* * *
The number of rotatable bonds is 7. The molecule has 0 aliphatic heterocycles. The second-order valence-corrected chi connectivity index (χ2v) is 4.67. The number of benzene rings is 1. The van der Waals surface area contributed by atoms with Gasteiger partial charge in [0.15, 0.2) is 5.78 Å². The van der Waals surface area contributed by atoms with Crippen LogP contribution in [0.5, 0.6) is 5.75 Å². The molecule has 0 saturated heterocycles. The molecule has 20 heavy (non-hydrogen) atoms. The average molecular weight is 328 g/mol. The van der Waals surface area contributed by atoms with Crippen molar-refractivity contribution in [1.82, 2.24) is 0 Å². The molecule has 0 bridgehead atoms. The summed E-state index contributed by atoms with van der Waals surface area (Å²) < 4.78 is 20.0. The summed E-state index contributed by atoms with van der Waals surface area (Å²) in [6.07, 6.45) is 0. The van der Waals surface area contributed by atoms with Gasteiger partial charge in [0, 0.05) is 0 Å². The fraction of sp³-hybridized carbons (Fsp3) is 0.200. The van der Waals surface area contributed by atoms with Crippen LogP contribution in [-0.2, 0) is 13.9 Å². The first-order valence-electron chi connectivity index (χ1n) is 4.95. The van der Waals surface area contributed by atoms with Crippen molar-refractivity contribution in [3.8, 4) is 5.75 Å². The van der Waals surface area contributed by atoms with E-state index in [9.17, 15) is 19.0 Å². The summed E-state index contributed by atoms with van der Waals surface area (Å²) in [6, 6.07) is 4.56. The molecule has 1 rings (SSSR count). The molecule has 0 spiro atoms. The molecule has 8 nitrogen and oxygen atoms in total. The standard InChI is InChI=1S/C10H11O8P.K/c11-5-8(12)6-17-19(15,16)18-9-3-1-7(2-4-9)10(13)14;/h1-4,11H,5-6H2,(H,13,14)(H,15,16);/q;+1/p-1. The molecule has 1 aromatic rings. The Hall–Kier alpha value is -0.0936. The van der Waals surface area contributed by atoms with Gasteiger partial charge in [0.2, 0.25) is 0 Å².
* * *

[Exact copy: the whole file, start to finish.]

The number of rotatable bonds is 7. The molecule has 0 aliphatic heterocycles. The second-order valence-corrected chi connectivity index (χ2v) is 4.67. The number of benzene rings is 1. The van der Waals surface area contributed by atoms with Gasteiger partial charge in [0.15, 0.2) is 5.78 Å². The van der Waals surface area contributed by atoms with Crippen LogP contribution in [0.5, 0.6) is 5.75 Å². The molecule has 0 saturated heterocycles. The molecule has 20 heavy (non-hydrogen) atoms. The average molecular weight is 328 g/mol. The van der Waals surface area contributed by atoms with Crippen molar-refractivity contribution in [1.82, 2.24) is 0 Å². The molecule has 0 bridgehead atoms. The summed E-state index contributed by atoms with van der Waals surface area (Å²) < 4.78 is 20.0. The summed E-state index contributed by atoms with van der Waals surface area (Å²) in [6.07, 6.45) is 0. The van der Waals surface area contributed by atoms with Gasteiger partial charge in [0, 0.05) is 0 Å². The fraction of sp³-hybridized carbons (Fsp3) is 0.200. The van der Waals surface area contributed by atoms with Crippen LogP contribution in [-0.2, 0) is 13.9 Å². The first-order valence-electron chi connectivity index (χ1n) is 4.95. The van der Waals surface area contributed by atoms with Crippen molar-refractivity contribution in [3.8, 4) is 5.75 Å². The van der Waals surface area contributed by atoms with E-state index in [9.17, 15) is 19.0 Å². The summed E-state index contributed by atoms with van der Waals surface area (Å²) in [6, 6.07) is 4.56. The molecule has 1 rings (SSSR count). The molecule has 0 spiro atoms. The molecule has 8 nitrogen and oxygen atoms in total. The standard InChI is InChI=1S/C10H11O8P.K/c11-5-8(12)6-17-19(15,16)18-9-3-1-7(2-4-9)10(13)14;/h1-4,11H,5-6H2,(H,13,14)(H,15,16);/q;+1/p-1. The molecule has 1 aromatic rings. The Hall–Kier alpha value is -0.0936. The van der Waals surface area contributed by atoms with Gasteiger partial charge in [0.2, 0.25) is 0 Å².